The first part of a joint European-Russian expedition to search for life on Mars, called ExoMars, lifted off successfully from Baikonur cosmodrome in Kazakhstan on top of a Proton rocket. The Russian-made launch vehicle lobbed a probe into Space, the Trace Gas Orbiter, that will enter orbit around Mars later in 2016 and search for methane in the Red Planet’s atmosphere. Methane can have a number of sources, but one of them is the waste product of microbial life. Both the Mars Express orbiter and the Mars Curiosity rover have detected some measure of methane, which could be produced by geological processes as well.

The Proton also carries the EDM Stationary Lander, known as Schiaparelli, which is meant to demonstrate European prowess in performing a controlled landing on the surface of Mars.

The lander will perform a brief science mission that will last two or three Martian days.

The Trace Gas Orbiter will also look for a landing site for the second part of ExoMars, consisting of a European-built rover to be delivered to the Martian surface with a Russian lander on 2018. The rover will roll over Mars and use a drill to extract soil samples where Martian microbes might reside. The rover will be controlled through the Trace Gas Orbiter that will still be circling overhead.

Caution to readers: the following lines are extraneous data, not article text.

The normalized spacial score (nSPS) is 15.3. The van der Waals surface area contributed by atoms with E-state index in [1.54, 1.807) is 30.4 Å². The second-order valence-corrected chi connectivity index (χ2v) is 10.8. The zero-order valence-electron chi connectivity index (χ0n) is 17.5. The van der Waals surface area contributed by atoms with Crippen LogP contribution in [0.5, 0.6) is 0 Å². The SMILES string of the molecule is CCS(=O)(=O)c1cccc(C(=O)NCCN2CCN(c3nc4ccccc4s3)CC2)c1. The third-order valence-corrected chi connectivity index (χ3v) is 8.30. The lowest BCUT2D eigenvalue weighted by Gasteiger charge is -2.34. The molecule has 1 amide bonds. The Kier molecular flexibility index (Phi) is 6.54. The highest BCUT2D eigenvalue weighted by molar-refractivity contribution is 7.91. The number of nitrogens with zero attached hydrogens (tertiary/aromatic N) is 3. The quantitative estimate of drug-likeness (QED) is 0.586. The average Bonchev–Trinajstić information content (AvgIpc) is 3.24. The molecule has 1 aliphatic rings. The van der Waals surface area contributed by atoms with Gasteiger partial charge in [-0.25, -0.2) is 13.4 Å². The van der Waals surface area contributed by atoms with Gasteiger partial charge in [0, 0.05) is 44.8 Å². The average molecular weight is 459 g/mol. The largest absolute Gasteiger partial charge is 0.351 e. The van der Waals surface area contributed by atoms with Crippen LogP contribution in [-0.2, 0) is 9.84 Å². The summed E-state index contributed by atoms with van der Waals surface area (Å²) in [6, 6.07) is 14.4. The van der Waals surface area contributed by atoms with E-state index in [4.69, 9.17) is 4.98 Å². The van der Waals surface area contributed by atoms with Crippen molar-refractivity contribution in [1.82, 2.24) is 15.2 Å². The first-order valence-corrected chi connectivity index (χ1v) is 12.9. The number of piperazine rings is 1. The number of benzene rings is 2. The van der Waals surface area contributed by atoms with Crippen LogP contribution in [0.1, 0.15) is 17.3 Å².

ExoMars was, at one time, a joint European-American expedition which would have provided a rover with a mix of NASA and European instruments launched on an American rocket. However, in 2013, President Barack Obama abruptly cancelled American participation in the mission as part of an overall effort to cut NASA’s planetary science budget.

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The move forced the European Space Agency to bring in Russia as a full partner, now launching an entirely European rover on a Russian rocket.

NASA’s latest Mars expedition, a lander called InSight had been scheduled to launch in 2016 but has been delayed for two years due to an equipment failure on a French-built instrument. InSight is a stationary lander that will drill through the Martian surface and probe the Red Planet’s geological processes.

Two years later, NASA intends to launch the Mars 2020 rover, an enhanced version of Mars Curiosity. The American space agency’s ultimate goal is to land astronauts on Mars sometime in the 2030s.